We’ve seen the many efforts by the Securities and Exchange Commission (SEC) to regulate environmental, social and governance (ESG) disclosure on the domestic front (see here for our blog post that summarizes recent activity). Alongside these efforts, the SEC has not overlooked support for global ESG standards to address this global matter.
Earlier this year, then-acting SEC Corporation Finance Director John Coates (and as of June 21, 2021, SEC General Counsel) expressed interest in developing global ESG disclosure standards, stating that the SEC “should help lead the creation of an effective ESG disclosure system.”
The rationale for a global standard was simple – in his words:
ESG issues are global issues. ESG problems are global problems that need global solutions for our global markets. It would be unhelpful for multiple standards to apply to the same risks faced by the same companies that happen to raise capital or operate in multiple markets.
In particular, Coates showed support for the work of the International Financial Reporting Standards (IFRS) Foundation to establish a sustainability standards board. The IFRS Foundation is an international nonprofit organization that has been steadily working on creating global sustainability reporting standards.
The International Organization of Securities Commissions (IOSCO) is also looking to IFRS to play this role. In February 2021, IOSCO issued a public statement in support of IFRS’s work. IOSCO’s members include 34 international securities regulators, including the SEC and the Commodity Futures Trading Commission (CFTC). In its statement, IOSCO said that it “sees an urgent need for globally consistent, comparable, and reliable sustainability disclosure standards and announces its priorities and vision for a Sustainability Standards Board under the IFRS Foundation.”
Building Upon Existing Standard-Setters
The IFRS Foundation will take into consideration the work of existing standard-setters, including a prototype proposed last December by the alliance of five standard-setters as a potential basis for the new board to develop climate-related reporting standards. (See our blog post discussing the prototype by the five standard-setters here.)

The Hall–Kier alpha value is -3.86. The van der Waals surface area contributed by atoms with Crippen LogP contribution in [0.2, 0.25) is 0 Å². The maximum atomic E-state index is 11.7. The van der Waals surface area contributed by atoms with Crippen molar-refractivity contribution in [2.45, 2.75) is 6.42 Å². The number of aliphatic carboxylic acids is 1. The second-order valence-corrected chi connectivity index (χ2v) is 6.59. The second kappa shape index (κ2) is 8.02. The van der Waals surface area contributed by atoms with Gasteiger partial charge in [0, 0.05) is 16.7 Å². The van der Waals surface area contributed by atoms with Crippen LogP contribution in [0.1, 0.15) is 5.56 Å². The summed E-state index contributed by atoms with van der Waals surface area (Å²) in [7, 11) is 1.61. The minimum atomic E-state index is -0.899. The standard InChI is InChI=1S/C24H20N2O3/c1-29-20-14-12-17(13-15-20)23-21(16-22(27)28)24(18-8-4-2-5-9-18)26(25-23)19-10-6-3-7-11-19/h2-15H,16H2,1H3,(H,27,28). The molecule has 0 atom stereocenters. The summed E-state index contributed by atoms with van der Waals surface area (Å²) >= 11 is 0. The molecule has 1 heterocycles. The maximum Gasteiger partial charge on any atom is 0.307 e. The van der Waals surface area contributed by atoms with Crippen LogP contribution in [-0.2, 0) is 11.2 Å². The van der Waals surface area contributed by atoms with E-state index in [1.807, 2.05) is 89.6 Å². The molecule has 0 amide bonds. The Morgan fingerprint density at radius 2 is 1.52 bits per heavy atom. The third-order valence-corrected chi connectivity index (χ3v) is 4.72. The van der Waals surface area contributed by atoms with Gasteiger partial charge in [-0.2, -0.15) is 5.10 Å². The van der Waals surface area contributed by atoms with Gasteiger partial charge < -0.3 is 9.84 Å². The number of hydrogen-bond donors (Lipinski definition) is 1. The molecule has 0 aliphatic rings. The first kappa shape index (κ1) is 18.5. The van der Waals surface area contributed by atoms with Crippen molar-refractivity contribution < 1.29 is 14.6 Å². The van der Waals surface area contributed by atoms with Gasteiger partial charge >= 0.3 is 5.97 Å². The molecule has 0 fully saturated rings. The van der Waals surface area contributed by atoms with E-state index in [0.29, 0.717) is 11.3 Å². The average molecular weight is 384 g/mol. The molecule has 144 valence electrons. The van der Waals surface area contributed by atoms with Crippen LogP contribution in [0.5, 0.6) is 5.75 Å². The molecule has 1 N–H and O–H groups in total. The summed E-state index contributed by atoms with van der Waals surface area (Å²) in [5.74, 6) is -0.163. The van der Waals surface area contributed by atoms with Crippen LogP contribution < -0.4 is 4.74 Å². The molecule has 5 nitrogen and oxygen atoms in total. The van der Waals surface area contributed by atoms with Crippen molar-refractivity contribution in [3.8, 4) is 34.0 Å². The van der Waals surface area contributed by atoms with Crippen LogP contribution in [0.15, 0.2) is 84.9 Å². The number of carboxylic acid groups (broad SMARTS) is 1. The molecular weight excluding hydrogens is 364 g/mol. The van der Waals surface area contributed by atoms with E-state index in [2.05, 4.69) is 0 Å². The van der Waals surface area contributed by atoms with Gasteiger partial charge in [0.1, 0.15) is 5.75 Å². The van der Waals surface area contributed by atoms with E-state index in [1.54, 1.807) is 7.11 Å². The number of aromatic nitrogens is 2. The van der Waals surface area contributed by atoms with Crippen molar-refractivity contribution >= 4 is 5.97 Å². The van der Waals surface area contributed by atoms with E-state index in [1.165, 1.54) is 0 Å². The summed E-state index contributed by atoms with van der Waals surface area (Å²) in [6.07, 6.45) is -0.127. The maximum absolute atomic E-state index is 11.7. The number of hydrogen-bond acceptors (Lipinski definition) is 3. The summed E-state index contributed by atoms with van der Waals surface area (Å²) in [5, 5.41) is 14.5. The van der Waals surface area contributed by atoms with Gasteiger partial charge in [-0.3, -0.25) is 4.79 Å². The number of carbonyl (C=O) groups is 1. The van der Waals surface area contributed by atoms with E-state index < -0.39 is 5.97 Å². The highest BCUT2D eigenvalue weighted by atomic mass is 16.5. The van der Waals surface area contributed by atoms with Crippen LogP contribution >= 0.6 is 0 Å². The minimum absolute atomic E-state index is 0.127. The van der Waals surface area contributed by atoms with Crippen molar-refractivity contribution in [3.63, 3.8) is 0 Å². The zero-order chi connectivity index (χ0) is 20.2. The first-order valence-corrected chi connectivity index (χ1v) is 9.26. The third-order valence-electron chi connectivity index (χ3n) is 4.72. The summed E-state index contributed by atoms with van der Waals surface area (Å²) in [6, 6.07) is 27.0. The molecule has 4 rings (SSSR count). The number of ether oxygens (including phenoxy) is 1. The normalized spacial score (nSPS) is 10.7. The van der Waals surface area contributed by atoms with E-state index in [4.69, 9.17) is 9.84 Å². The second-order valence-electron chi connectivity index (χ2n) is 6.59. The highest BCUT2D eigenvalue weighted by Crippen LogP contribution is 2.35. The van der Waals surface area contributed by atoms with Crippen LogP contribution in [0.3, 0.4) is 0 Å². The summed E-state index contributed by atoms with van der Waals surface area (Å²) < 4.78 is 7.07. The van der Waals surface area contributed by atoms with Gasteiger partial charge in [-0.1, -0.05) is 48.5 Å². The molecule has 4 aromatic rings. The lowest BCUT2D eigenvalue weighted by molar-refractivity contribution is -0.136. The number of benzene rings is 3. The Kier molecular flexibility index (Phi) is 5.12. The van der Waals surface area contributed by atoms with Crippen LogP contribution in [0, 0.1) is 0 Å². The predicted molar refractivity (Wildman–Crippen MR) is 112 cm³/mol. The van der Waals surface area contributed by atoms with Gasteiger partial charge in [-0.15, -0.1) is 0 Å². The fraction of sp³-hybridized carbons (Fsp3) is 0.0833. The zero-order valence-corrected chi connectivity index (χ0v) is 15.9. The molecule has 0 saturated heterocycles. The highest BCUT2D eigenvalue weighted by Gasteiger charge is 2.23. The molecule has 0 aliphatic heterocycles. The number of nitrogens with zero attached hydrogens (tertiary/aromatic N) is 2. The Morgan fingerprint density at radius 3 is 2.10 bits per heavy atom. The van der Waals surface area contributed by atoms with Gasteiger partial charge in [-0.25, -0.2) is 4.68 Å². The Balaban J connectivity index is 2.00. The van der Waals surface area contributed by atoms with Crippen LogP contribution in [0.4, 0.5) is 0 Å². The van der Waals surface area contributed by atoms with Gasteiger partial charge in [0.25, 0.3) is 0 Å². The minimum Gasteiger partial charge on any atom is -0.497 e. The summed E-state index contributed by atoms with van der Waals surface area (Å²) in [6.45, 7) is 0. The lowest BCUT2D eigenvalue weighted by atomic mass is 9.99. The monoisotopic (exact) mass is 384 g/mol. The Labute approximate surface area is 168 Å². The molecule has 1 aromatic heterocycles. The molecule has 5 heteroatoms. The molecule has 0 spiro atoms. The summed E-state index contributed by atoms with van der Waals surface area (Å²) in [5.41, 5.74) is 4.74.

The IFRS trustees have been hard at work. In April 2021, they published two documents related to this project. The first is a Feedback Statement that summarizes important matters raised by respondents to the Consultation Paper on Sustainability Reporting. The second is an Exposure Draft that highlights proposed amendments to the IFRS Foundation Constitution. The proposed amendments would facilitate an International Sustainability Standards Board (ISSB) to establish IFRS sustainability standards and are open for comment until July 29 of this year.
By September 2021, the IFRS Foundation plans to release its definitive proposal, with a roadmap and timeline regarding its decision to create a sustainable standards board alongside the International Accounting Standards Board, IFRS Foundation’s accounting standard-setting body. The trustees of IFRS Foundation intend to make a final decision about a new sustainable standards board in advance of the United Nations Climate Change COP26 conference in November 2021. In addition, the World Economic Forum (creators of the Stakeholder Capitalism Metrics), also formally submitted a letter of support for IFRS to play the role of standardization in the ESG space.
SEC’s Mandate versus International Standards
While support for an official globalized framework is clear, it is important to remember the distinction between the SEC’s mandate in this regard and that of international ESG disclosure frameworks. As Commissioner Elad Roisman pointed out last month, the SEC does not necessarily have the legislative mandate to make rules for the U.S. financial markets to further the same societal objectives of international ESG disclosure frameworks. If Congress wishes to follow this approach, it may. In fact, in June 2021, the U.S. House of Representatives voted to pass the ESG Disclosure Simplification Act of 2021 (H. R. 1187) (ESG Bill). If ultimately signed into law, the ESG Bill would permit the SEC to incorporate internationally recognized, independent, multi-stakeholder ESG disclosure standards (see here for our blog post that summarizes the ESG Bill).
However, Commissioner Roisman pointed out that as of now, the SEC should look at ESG disclosure matters through its three-part mission and assess how the types of information under thesedisclosure standards are material to investors. He encourages a thoughtful approach when the SEC considers what to require in its own ESG rules – not just copying the requirements of the international standards, given the different mandates, without consideration about how those requirements would further its mission and mandate.
Alongside the focus of regulating ESG-related disclosure amongst public companies under U.S. federal securities law, much progress is underway to provide an official globalized framework.